||The Purhépechas of the Lake Patzcuaro region all wear similar dress, similar but different. The traditional clothing consists of a embroidered slip, pleated skirt of synthetic material, one or two back strap woven belts, an embroidered blouse, over blouse, reboso and delantal (apron). The blouses are sometimes worn without the over blouse and the more heavily embroidered delantals are worn on special occasions. These delantals are cross stitched and some take as long as three months to embroiderer. The embroidered blouse is generally a floral pattern but geometric designs can also be seen. The lake perimeter is about 60 miles and most village are traditional or in transition. In each of the galleries to the left you will see some stunning scenery and embroidery.
Click here to see a typical costume.
The Purepecha live in the lake and mountain regions of the State of Michoacan, they called them selves "p'urhépecha". When the Spanish conquered these peoples, they imposed the name Tarascan and it was not until recently that the Purepecha were able to get their name back.
The Purepecha region covers about 6000 sq kilometer in the center of the state . It is traditionally divided into tour regions: Japóndarhu (place of the Lake), Eráxamani (Can, Juátarisi (Meseta), lyon of Eleven Pueblos, Zacapu.
The population is concentratedin 22 municipalites: Coeneo, Charapan, Cherán, Chilchota, Erongarícuaro, Los Reyes, Nahuatzen, Nuevo Parangaricutiro, Paracho, Pátzcuaro, Periban, Quiroga, Tancítaro, Tangamandapio, Tangancícuaro, Tingambato, Tinguindín, Tocumbo, Tzintzuntzan, Uruapan, Zacapu y Ziracuaretiro; nether the less, Purepecha speakers are concentrated in 95 of the 113 municipalities of the State.
The present group p'urhépecha comes from a mixture of Chichimecas, Nahua and pre-tarascos that inhabited the shores and islands of the Lake of Patzcuaro at the end of century XII. P'urhépecha-uanacaze kingdom started in in Tzintzuntzan, Ihuatzio and Pátzcuaro from here they began to extend their domination to the region of the Balsas river, Jalisco, Colima, Zacatula and Guanajuato; in the east they were allied to Matlatzincas in order to fight against the Mexicas. The Mexicas ( Aztecs) tried to conquer them and there were great battles in the first half of XV century between the mexicas (Aztecs) and p'urhépechas, however the p'urhé ( Purepecha) were never was conquored. In prehispanic cultural achievements the Purepecha used copper agricultural tools, exceptional in Mesoamerican area. There was a social stratification in which a hierarchy existed starting with the king, cazonci or irécha, followed the knights then the priests, at the base of the pyramid were communities of farmers and fishermen, craftsmen and merchants.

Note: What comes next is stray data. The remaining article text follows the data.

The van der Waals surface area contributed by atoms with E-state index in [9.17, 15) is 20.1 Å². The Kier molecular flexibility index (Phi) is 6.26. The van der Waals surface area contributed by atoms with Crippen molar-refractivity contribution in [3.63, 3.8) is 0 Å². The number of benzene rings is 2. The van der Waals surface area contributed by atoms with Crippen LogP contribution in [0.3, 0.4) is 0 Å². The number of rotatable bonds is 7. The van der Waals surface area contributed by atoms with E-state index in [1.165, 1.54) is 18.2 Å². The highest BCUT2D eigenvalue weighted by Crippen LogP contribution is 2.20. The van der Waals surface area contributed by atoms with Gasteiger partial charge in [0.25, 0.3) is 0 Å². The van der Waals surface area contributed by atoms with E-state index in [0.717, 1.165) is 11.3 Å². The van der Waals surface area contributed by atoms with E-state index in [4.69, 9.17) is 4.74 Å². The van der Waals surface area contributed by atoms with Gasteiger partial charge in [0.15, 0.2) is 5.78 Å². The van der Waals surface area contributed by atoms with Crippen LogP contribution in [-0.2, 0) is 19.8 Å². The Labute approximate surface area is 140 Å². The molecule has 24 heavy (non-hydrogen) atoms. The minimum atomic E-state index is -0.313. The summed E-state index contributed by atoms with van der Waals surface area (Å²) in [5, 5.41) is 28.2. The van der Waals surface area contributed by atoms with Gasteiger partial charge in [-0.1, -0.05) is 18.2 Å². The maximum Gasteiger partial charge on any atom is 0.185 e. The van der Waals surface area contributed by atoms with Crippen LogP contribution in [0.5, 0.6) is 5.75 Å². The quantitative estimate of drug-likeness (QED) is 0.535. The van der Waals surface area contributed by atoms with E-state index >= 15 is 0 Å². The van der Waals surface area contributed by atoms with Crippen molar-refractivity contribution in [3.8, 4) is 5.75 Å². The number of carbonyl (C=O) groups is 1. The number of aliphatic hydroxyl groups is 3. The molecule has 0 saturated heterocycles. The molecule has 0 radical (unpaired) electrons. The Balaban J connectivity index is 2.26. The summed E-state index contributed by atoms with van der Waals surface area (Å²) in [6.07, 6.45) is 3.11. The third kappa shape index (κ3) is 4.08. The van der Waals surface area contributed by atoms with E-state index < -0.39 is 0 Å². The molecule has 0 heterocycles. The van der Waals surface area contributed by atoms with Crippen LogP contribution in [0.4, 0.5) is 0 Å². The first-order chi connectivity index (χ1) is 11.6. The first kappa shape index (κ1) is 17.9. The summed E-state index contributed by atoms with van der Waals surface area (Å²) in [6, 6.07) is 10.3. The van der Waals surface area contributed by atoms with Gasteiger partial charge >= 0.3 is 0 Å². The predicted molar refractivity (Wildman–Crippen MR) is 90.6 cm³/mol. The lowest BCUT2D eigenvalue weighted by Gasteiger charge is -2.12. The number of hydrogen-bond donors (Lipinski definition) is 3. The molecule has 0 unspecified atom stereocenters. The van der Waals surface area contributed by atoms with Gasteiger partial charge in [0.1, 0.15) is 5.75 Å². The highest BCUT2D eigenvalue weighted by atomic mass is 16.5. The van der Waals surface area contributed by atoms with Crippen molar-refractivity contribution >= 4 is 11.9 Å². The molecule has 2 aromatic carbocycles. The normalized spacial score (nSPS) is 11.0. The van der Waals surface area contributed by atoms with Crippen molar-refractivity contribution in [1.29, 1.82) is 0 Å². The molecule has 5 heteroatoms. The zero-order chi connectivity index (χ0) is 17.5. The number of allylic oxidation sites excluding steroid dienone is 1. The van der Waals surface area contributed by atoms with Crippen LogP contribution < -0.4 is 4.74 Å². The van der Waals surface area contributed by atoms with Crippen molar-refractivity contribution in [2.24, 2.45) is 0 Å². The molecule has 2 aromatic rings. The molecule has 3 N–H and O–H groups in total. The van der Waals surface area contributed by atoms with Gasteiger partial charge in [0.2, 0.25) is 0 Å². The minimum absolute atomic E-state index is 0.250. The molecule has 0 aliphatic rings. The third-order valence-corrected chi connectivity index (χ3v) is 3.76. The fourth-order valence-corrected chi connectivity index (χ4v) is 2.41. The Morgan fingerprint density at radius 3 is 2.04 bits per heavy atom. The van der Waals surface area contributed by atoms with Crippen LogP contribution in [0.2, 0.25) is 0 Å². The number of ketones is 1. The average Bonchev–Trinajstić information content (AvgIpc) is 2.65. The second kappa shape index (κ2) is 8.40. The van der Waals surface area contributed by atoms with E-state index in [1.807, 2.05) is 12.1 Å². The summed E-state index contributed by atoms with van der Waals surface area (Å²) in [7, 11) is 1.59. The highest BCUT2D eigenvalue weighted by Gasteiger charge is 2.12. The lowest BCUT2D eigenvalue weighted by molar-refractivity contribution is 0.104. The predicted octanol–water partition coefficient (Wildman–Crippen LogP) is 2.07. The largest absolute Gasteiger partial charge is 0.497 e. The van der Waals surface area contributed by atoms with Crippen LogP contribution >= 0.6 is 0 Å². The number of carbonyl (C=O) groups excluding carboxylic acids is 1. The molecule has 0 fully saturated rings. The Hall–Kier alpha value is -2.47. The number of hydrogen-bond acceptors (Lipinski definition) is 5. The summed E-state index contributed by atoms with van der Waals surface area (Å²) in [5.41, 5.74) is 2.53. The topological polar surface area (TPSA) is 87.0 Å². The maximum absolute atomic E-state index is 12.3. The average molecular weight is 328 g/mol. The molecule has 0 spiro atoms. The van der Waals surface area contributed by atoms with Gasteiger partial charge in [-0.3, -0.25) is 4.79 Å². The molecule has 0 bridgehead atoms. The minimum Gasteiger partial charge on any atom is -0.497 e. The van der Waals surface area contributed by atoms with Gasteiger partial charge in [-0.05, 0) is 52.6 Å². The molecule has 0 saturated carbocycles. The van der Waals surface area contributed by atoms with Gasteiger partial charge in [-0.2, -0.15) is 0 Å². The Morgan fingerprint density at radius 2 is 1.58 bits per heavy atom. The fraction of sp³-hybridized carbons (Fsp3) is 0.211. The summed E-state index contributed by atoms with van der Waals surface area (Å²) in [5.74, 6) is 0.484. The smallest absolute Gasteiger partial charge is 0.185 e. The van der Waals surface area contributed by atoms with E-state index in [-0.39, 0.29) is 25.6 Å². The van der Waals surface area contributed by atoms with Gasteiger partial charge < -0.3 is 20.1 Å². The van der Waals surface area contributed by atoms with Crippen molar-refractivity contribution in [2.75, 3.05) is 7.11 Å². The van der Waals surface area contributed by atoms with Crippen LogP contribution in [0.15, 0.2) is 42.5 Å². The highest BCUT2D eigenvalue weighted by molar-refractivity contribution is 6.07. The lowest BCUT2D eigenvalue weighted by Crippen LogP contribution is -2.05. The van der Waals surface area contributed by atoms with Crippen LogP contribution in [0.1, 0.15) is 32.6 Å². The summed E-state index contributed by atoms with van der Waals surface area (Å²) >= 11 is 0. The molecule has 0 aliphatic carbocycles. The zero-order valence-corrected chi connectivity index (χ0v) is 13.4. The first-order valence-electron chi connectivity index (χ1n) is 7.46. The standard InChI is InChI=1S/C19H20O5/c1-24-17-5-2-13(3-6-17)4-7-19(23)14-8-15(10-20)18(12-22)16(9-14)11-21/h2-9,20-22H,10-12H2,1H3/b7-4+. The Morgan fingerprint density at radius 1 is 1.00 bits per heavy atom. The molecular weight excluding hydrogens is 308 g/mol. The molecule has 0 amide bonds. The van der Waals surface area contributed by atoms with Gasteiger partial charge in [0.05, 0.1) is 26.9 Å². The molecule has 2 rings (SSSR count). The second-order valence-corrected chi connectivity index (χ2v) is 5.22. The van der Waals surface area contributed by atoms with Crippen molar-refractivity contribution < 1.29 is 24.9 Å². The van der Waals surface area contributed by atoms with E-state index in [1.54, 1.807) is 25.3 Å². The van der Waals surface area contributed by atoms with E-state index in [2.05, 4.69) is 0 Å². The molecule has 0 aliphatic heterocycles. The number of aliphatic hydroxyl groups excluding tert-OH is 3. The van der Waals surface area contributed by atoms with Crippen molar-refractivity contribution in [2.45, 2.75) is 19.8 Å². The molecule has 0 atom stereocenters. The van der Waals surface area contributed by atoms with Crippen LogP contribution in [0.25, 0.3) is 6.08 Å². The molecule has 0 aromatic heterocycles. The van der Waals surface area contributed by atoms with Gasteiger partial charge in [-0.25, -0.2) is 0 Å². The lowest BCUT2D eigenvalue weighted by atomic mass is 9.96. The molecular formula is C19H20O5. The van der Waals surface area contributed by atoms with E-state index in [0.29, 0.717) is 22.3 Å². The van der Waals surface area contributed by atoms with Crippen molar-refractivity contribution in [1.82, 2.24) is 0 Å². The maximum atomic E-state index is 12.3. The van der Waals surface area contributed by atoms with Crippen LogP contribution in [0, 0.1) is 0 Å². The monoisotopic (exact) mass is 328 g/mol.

The purhé language has no commonality with other Mesoamerican languages and therefore stands alone as its on family. There are three known dialects the Lake Region, central and mountain. Seventy-five percent are bi-lingual Purepecha / Spanish and 25% speak Purepecha. There are newspapers that print in Purepecha and radio station that transmit in the native language.
There has been a massive immigration to the US from Michoacan as in many other indigenous regions of Mexico. This immigration is so common that in some areas there are not enough workers for full agricultural production. Many towns are now receiving long over due attention.
There are is a great deal of variation between villages in the actual dress that is worn. Although on the surface it seems very similar, the local population easily distinguishes the variety. When visiting the region the apron is the most obvious, however there are slips and blouses worn underneath a heavy over blouse, skirt, and apron that are often embroidered. The back strap woven belts are an important part and in many areas two belts are used.